5. Plug in {β K , σε2,K , στ2,K , φK } to compute the estimated values for τ using (23).



denote the time of the initial sale. Conditioning on the (unobserved) values of the parameters {µ, βt , σε2 , στ2 } and on the values of the random ZIP code effects, {τz }, let {ui,z;t : t = t1 (i, z), t1 (i, z) + 1, . . .} be an underlying AR(1) process. To be more precise, ui,z;t is a conventional, stationary AR(1) process defined by  εi,1,z , if t = t1 (i, z), (10) ui,z;t = φui,z;t−1 + εi,1,z , if t > t1 (i, z), i.i.d.


σε where if t = t(i, j, z), then εi,z;t(i,j,z) = εi,j,z and otherwise εi,z;t ∼ N (0, 1−φ 2 ). Then the observed log sale prices are given by {yi,j,z } where ui,z;t(i,j,z) = yi,j,z − (µ + βt(i,j,z) + τz ). The values of ui,z;t are to be interpreted as the potential sale price adjusted by {µ, βt , σε2 , στ2 } of the house indexed by (i, z) if the house were to be sold at time t. For housing data like ours, the value of the autoregressive parameter φ for this latent process will be near the largest possible value, φ = 1. Consequently, if the underlying process were actually an observed process from which one wanted to estimate φ, then estimation of φ could be a delicate matter. However, sales generally occur with fairly large gap times and so the values of φγ(i,j,z) occurring in the data will generally not be close to 1. For that reason, conventional estimation procedures perform satisfactorily when estimating φ. We provide empirical evidence for this in Section 4 and in the supplemental article [Nagaraja, Brown and Zhao (2010)].

4. Estimation results. To fit and validate the autoregressive (AR) model, we divide the observations for each city into training and test sets. The test set contains all final sales for homes that sell three or more times. Among homes that sell twice, the second sale is added to the test set with probability 1/2. As a result, the test set for each city contains roughly 15% of the sales. The remaining sales (including single sales) comprise the training set. Table 8 in Appendix A lists the training and test set sizes for each city. We fit the model on the training set and examine the estimated parameters. The test set will be used in Section 5 to validate the AR model against two alternatives. In Table 4, the estimates for the overall mean µ (on the log scale), the autoregressive parameter φ, the variance of the error term σε2 , and the variance of the random effects στ2 are provided for each metropolitan area. As expected, the most expensive cities have the highest values of µ: Los Angeles, CA, San Francisco, CA, and Stamford, CT. In Figure 2, the indices for a sample of the twenty cities are provided. There are clearly different trends across cities. The estimates for the AR model parameter φ are close to one. This is not surprising as the adjusted log sale prices, ui,j,z , for sale pairs with short gap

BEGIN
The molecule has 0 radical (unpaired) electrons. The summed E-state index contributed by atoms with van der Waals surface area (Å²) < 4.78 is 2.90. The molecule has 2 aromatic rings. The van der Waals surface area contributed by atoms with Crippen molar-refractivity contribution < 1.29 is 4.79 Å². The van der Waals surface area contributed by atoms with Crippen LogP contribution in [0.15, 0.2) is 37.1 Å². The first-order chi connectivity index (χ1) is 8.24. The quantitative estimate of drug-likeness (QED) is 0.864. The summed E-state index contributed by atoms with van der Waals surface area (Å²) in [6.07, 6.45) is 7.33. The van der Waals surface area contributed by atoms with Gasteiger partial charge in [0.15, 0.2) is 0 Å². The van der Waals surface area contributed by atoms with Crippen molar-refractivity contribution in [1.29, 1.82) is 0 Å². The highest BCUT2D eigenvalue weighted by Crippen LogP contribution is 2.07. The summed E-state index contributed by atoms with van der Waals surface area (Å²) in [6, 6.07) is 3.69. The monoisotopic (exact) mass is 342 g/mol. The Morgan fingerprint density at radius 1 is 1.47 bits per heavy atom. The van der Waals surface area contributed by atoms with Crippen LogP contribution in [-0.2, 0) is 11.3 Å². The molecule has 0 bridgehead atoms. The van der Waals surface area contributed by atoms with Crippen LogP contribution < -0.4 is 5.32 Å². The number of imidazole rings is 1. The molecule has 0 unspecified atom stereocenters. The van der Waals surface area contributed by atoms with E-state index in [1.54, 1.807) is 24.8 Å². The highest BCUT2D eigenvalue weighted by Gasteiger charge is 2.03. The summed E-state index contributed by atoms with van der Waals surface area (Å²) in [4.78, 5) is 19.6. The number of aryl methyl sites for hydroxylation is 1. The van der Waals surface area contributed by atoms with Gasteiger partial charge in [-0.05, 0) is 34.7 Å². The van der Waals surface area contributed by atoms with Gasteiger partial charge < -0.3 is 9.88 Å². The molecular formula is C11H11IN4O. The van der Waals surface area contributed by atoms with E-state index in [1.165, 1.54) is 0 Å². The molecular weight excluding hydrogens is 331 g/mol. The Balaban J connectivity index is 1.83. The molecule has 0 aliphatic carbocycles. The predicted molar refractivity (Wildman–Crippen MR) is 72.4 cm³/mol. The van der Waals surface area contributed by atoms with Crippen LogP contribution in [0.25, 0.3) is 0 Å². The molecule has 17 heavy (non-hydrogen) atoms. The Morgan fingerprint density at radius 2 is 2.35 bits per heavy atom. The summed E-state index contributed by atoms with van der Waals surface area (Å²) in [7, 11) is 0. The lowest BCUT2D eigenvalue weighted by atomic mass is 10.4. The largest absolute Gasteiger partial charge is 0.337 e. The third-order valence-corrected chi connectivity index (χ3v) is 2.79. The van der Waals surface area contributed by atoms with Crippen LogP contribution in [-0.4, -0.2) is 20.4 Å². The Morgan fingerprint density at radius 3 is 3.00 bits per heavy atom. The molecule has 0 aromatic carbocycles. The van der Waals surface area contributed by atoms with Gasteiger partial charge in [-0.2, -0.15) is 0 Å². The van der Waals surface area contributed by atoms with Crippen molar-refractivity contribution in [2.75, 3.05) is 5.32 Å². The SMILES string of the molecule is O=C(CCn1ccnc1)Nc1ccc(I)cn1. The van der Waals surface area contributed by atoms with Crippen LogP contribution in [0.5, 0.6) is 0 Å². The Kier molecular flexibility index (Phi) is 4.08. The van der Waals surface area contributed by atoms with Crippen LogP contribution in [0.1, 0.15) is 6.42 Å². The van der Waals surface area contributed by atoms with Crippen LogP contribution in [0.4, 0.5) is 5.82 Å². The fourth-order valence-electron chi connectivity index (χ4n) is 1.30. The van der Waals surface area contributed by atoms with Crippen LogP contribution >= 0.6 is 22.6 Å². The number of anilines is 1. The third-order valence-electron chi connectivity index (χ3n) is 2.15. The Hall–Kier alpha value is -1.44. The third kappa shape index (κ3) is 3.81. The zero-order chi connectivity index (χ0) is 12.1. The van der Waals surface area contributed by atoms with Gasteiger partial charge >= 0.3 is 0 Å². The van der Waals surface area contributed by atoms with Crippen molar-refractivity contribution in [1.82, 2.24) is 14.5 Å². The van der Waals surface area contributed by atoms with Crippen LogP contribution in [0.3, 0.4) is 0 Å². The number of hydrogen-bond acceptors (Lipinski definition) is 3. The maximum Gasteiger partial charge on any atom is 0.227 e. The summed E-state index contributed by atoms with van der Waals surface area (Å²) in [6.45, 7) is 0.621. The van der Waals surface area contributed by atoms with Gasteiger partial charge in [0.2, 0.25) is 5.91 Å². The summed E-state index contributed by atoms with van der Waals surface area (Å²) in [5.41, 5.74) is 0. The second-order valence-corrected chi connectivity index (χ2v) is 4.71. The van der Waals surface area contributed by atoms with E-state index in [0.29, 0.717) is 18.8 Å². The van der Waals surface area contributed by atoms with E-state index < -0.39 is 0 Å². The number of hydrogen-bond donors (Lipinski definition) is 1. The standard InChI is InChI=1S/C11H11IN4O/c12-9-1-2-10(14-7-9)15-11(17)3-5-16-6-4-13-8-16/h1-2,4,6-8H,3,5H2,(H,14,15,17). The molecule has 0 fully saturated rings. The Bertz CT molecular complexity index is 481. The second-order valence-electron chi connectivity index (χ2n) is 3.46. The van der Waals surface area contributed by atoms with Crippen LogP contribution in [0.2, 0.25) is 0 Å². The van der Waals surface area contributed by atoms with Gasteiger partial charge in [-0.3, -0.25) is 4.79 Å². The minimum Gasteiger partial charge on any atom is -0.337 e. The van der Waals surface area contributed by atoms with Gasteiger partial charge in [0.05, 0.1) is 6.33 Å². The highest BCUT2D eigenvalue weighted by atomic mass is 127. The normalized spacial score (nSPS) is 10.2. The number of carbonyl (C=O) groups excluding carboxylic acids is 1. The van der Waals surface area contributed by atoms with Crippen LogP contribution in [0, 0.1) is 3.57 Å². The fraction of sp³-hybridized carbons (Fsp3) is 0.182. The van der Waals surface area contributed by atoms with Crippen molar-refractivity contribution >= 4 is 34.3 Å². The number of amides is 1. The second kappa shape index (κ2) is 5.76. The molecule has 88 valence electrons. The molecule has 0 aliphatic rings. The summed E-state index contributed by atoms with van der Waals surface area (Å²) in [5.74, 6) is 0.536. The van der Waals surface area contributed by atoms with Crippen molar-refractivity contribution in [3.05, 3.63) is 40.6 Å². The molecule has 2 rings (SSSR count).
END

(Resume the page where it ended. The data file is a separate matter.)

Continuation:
AN AUTOREGRESSIVE APPROACH TO HOUSE PRICE MODELING Table 4 Parameter estimates for the AR model Metropolitan area

µ ˆ

ˆ φ

σ ˆ ε2

σ ˆ τ2

Ann Arbor, MI Atlanta, GA Chicago, IL Columbia, SC Columbus, OH Kansas City, MO Lexington, KY Los Angeles, CA Madison, WI Memphis, TN Minneapolis, MN Orlando, FL Philadelphia, PA Phoenix, AZ Pittsburgh, PA Raleigh, NC San Francisco, CA Seattle, WA Sioux Falls, SD Stamford, CT

11.6643 11.6882 11.8226 11.3843 11.5159 11.4884 11.6224 12.1367 11.7001 11.6572 11.8327 11.6055 11.7106 11.7022 11.3408 11.7447 12.4236 11.9998 11.6025 12.5345

0.993247 0.992874 0.992000 0.997526 0.994807 0.993734 0.996236 0.981888 0.994318 0.994594 0.992008 0.993561 0.991767 0.992349 0.992059 0.993828 0.985644 0.989923 0.995262 0.987938

0.001567 0.001651 0.001502 0.000883 0.001264 0.001462 0.000968 0.002174 0.001120 0.001120 0.001515 0.001676 0.001679 0.001543 0.002546 0.001413 0.001788 0.001658 0.001120 0.002294

0.110454 0.070104 0.110683 0.028062 0.090329 0.121954 0.048227 0.111708 0.023295 0.101298 0.050961 0.046727 0.183495 0.106971 0.103488 0.047029 0.056201 0.039459 0.032719 0.093230

times are expected to be closer in value than those with longer gap times. It may be tempting to assume that since φ is so close to 1, the prices form a random walk instead of an AR(1) time series (see Remark 3.1). However, this is clearly not the case. Recall that φ enters the model not by itself but as φγ(i,j,z) where γ(i, j, z) is the gap time. These gap times are high enough that the correlation coefficient φγ(i,j,z) is considerably lower than 1. The